The Rest of Us Just Live Here by Patrick Ness - review

‘Ness seems to be one of the few contemporary YA authors who really ‘gets’ being a 21st century Western teenager, and crucially accepts it without judgement’

Devastatingly sad, laugh-out- loud funny and effortlessly clever – but this is a Patrick Ness novel, so you know that, right? What’s new, then?

It will certainly be harder to read any blockbuster YA novel (especially if it’s soon to be “a major film”) in the same way again after completing The Rest of Us Just Live Here. The premise is that, in every school around the world, there are “indie kids” who would normally be the protagonists of this sort of story: they fall in love with sexy, tragic vampires; or get told they are the Chosen One; periodically, they blow up the school. Then there are the eponymous ‘rest of us’: normal teenagers worried about nothing more or less than whatever teachers are supposed to worry about – sex, exams… and, presumably, the other kids blowing up the school.

The Rest of Us Just Live Here is narrated by Mike, an eighteen year old living in the remote suburbs of a far-flung backwater somewhere in the US, and centres on his group of four friends: Jared, Mike’s best friend; Mel, his older sister; and Henna, Mel’s best friend and someone whom Mike has a massive – and positively unrequited – crush on.

Photograph: Guardian Bookshop

The story opens with graduation prom just three weeks away, the four friends revising for their finals, and Mike wrestling with his complex and ambiguous feelings for Henna (and Jared). Mike has a lot more on his plate than most people, as we swiftly learn: his mum is planning to run for state governor – against Jared’s likeable dad. Mike’s dad is an alcoholic; Mel is anorexic and almost died when the illness was at its worst. Mike himself suffers from crippling anxiety and OCD.

I was instantly drawn to Mike. I loved his wry sense of humour (he says some of his neighbours find Fox News a bit “too liberal”) and fierce sense of protection for both Melinda and his younger sister, Meredith. His difficult relationship with a mother who aspires to high office felt honest and subtle; I found his anxiety that he is the least wanted member of his friendship group sympathetic and universally relatable.

One of the wonders of Patrick Ness’s tight writing is that none of the disparate strands of the story felt superfluous, in the sense that nothing in real life is ever superfluous – they are simply things which happen. This is not an ‘issues’ book, although the gritty, emotionally raw descriptions of Mike finding himself trapped in ‘loops’ in which he washes his hands until he bleeds, and worrying that one day the only way to escape would be to kill himself, certainly put paid to the idea that OCD is a gentle, quirky fetish for neatness (I’m sure you know plenty of people like this). The tender moments with his gran are a pertinent reminder that Alzheimer’s doesn’t just extinguish memories but can also submerge your sense of self and capacity of independence. These aspects of the novel, woven so deftly into the story, drive home the little-discussed fact that mental illness affects all of our lives, whether directly or at a remove.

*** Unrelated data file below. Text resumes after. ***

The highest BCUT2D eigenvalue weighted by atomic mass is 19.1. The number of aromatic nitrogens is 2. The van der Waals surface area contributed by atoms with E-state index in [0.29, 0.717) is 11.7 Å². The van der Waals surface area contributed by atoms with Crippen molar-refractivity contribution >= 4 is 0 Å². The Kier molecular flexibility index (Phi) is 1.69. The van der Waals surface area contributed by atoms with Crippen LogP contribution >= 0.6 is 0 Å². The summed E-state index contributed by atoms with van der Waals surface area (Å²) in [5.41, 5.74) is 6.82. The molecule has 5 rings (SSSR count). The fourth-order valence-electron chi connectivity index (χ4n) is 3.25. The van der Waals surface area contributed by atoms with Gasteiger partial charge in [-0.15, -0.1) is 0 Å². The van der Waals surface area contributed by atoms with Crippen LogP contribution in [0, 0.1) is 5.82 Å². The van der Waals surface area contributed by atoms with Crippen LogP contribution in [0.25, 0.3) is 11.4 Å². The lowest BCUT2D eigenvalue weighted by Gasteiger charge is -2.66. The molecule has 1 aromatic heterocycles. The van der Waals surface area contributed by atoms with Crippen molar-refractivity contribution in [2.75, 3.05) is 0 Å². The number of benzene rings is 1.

Patrick Ness also seems to be one of the few contemporary YA authors who really ‘gets’ being a 21st century Western teenager, and crucially accepts it without judgement. Mike mentions openly and without fanfare that he watches porn online. With a recent poll in the UK suggesting that only 48% of teenagers consider themselves fully heterosexual (and 8% homosexual), it’s refreshing to read that, while Mike is pretty sure he likes girls, he has “messed” around with his gay best friend a couple of times in the past. (Although Ness’s inner prude does occasionally surface; why have Mike say “intimate conversation with myself” rather than “masturbate” or even just “wank”?!)

I also love how no character in this novel is ever just a plot device or label; even the tattooist has complex opinions and interesting insights.

Meanwhile, Ness deftly relegates the (latest) end of the world drama to the sideline of the action; numerous ‘indie kids’ mysteriously disappear or turn up, dead; unexplained blue lights flare up; there are zombie police officers, and deer. Only the reader gets a full idea of what is going on in both words, courtesy of a brief, italicised sketch of what has befallen the indie kids at the start of each chapter – which form the most groan worthy, cliché-riddled story imaginable (and also feature a ridiculous number of characters called Finn). Fans of The Fault in our Stars or The Twilight series had better be ready for some good-natured swipes, in particular. While this is funny, I later wondered whether Patrick Ness wasn’t making a gentle point about the ubiquity of violence in modern visual culture, the way popular entertainment bleeds into imagery of shattered cities in Syria or Yemen (witness the destruction wrought on Cairo in the latest X-Men film).

At the end there are no neat resolutions: many plot strands simply peter out or are left hanging unsatisfactorily. Almost everything is still uncertain.

Still, if you’ve ever got to the end of a superhero movie and wondered what happened to the people whose communities and neighbourhoods became a smouldering mass of rubble while Hercules received uncritical praise – and, frankly, if this question had never occurred to you – I heartily recommend you don’t let this work of modest genius (described on the page, it sounds ridiculous, yet all the elements somehow mesh and just work), pass you by.

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